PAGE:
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How to Avoid Becoming a Published Author

Updated on March 4, 2010
  1. Do not write anything too extensive. Keep spreading your thoughts and ideas across many projects, keep expanding and developing into new directions.
  2. Do not stick to the same project every day or every week. It is much more fun and relaxing to alternate between stories as your mood suits you. If in a bright mood, write about fun things without substance. If in a dark mood, write a poem about the end of civilization as we know it.
  3. Show your work to the world before it is ready to be published. Get some friends to tell you how great you are, then you can relax and do not have to go the extra mile.
  4. Burn some bridges. When you make professional contacts, do not show them courtesy beyond what suits your immediate needs. If they disappoint you in any way, shape or form, show them the door and move on to create some new contacts, there are plenty where they came from.
  5. Join writers’ groups and share your stories of misery and betrayal with them. This will give you a soothing feeling, and spare you from confronting your own shortcomings. More important, it will give you some valuable time off from writing.
  6. Contemplate, don’t write. Theories, concepts, and ideas are much more appealing in the long run than sitting down to write sentence upon sentence, paragraph upon paragraph, page upon page. Remember, no book ever wrote itself, and words do not come cheap to most people. But you, being a grand philosopher, deserve to free up your energy to think clearly, unhindered by the laborious task of writing through a heavy project.
  7. Do not edit your own work. You are entitled to your typos, grammatical errors, logical inconsistencies, flawed plots, and more.
  8. Do not transform critique into action. If someone tells you to do things differently, thank them warmly and move on to other projects.
  9. Do not submit your work. Literary agents and publishers are elitist snobs that exist merely for the purpose of rejecting people such as you, instead favoring others who were born with a silver spoon in their mouth, connected, or otherwise unreasonably gifted. If you have submitted and were rejected, lick your wounds and repeat the same mistake no more.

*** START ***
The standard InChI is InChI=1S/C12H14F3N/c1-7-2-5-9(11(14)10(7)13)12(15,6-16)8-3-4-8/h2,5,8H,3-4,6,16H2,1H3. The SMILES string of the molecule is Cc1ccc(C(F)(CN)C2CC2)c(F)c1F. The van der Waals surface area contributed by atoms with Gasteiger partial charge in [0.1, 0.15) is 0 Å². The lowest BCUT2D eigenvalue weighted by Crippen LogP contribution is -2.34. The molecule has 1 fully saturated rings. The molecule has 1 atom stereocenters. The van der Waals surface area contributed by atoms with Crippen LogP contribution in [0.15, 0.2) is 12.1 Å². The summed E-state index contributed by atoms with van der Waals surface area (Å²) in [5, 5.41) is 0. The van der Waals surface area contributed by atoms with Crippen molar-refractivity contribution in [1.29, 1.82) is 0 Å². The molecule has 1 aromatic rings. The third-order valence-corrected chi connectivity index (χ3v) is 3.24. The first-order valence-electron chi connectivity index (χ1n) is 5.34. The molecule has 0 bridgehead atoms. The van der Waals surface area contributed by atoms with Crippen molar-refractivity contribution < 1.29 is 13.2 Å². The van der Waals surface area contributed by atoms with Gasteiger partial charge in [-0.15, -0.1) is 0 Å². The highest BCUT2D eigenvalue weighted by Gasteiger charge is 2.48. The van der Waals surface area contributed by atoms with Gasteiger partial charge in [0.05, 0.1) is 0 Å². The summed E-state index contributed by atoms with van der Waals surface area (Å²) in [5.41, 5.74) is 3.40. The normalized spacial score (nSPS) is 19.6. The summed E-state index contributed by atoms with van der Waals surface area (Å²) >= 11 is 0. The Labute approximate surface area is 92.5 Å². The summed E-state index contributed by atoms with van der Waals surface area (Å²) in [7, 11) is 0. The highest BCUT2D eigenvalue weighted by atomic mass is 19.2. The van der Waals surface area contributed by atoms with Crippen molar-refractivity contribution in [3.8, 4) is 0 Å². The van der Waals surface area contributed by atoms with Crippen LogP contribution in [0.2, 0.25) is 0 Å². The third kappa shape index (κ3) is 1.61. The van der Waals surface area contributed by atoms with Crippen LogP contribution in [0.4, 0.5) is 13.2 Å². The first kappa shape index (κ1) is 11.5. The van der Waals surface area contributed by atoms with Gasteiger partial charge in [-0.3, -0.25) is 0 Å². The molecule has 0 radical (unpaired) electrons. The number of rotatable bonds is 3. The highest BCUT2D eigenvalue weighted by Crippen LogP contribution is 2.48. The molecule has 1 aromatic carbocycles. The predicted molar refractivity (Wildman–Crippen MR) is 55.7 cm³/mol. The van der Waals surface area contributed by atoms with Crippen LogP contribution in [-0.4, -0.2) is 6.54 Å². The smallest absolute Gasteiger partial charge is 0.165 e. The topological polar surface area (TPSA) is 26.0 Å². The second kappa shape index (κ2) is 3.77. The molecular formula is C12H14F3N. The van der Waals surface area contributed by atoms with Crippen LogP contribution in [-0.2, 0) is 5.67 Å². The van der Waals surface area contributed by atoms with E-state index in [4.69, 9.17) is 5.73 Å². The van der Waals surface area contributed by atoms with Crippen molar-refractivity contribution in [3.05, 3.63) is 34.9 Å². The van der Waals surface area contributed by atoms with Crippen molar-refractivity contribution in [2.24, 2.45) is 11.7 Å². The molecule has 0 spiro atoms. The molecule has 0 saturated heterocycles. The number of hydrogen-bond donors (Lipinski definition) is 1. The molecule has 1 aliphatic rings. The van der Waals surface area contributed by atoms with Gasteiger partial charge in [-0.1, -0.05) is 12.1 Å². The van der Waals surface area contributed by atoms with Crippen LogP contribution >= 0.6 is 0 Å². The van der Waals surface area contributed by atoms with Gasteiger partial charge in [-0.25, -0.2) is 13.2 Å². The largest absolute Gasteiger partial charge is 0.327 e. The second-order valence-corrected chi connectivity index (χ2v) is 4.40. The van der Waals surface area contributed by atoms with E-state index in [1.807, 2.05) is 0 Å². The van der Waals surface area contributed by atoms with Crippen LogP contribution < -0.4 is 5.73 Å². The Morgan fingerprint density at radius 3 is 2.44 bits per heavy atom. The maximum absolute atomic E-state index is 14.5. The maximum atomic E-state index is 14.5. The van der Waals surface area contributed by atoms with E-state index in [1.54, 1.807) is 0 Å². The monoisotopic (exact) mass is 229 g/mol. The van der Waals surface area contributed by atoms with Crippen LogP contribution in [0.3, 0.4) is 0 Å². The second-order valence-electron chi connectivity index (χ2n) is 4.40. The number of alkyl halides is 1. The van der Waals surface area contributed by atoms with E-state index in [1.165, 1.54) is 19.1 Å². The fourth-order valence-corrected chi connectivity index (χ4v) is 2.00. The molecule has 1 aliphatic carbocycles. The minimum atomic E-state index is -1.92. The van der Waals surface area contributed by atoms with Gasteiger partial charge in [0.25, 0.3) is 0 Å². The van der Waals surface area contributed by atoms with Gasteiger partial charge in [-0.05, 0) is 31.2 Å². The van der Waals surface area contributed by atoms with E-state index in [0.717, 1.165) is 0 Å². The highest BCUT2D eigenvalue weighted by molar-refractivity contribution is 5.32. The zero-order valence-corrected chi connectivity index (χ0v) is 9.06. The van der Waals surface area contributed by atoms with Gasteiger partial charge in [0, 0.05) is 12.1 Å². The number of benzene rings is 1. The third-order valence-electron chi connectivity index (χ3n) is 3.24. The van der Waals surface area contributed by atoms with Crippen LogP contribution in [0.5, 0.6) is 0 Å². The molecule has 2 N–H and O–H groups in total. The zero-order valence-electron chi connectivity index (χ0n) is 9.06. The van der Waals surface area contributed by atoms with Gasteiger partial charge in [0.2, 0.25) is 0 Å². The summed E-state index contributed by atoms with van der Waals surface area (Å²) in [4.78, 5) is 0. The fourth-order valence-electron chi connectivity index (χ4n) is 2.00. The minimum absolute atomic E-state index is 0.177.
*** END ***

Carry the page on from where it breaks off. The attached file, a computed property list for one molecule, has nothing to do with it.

10. Do not take "yes" for an answer. If someone in the publishing world praises you, they are probably after your copyright or your money.

You will be safe and dry, wholesome, and pleasantly obscure.


Submit a Comment

  • ACSutliff profile image

    ACSutliff 7 years ago

    Fiction Factory,

    It seems I'm not avoiding becoming a published author nearly enough! I'd better step it up a notch, or in maybe four or five years, I might actually mail out one of those query letters to someone. Too funny!

  • lmmartin profile image

    lmmartin 7 years ago from Alberta and Florida

    This is a truly excellent article and I will direct some of the writers I coach to come and read it. How very true. I'd add another one -- don't bother getting any of your work in any state even resembling order and completion before devoting your days to writing query letters. Thanks Fiction Factory.

  • Fiction Factory profile image

    Fiction Factory 7 years ago

    Thanks AEvans, you are very kind. The satire was unintended, maybe...

  • AEvans profile image

    Julianna 7 years ago from SomeWhere Out There

    I followed your feed, this is certainly useful, practical and I detect a little bit of satire, lololo. So many lessons can be learned in this hub alone, I certainly hope that others read it and bookmark this hub. :)

  • Fiction Factory profile image

    Fiction Factory 7 years ago

    Thanks Merlin Fraser, it is pleasing to hear you found it useful. Seven years ago, maybe we were still attending the School of Hard Knocks. You're here now, we're here now, that's what really matters. Good luck on your publishing venture!

  • Merlin Fraser profile image

    Merlin Fraser 7 years ago from Cotswold Hills

    Great Hub...Geat advice ( especially numbers 2, 7 and 9) but where the hell were you guys seven years ago when I was bitten by the bug ?

    I endrose your number 2 above, I bounce around and love to switch genre, I have just finished six years of work with a trilogy of stories in the Murder Mystery mould, all with a slight paranormal twist. Now I need to get back to a kids story I have been playing with for ages...

    Course the trick now is I need lots of PR and marketing without going broke !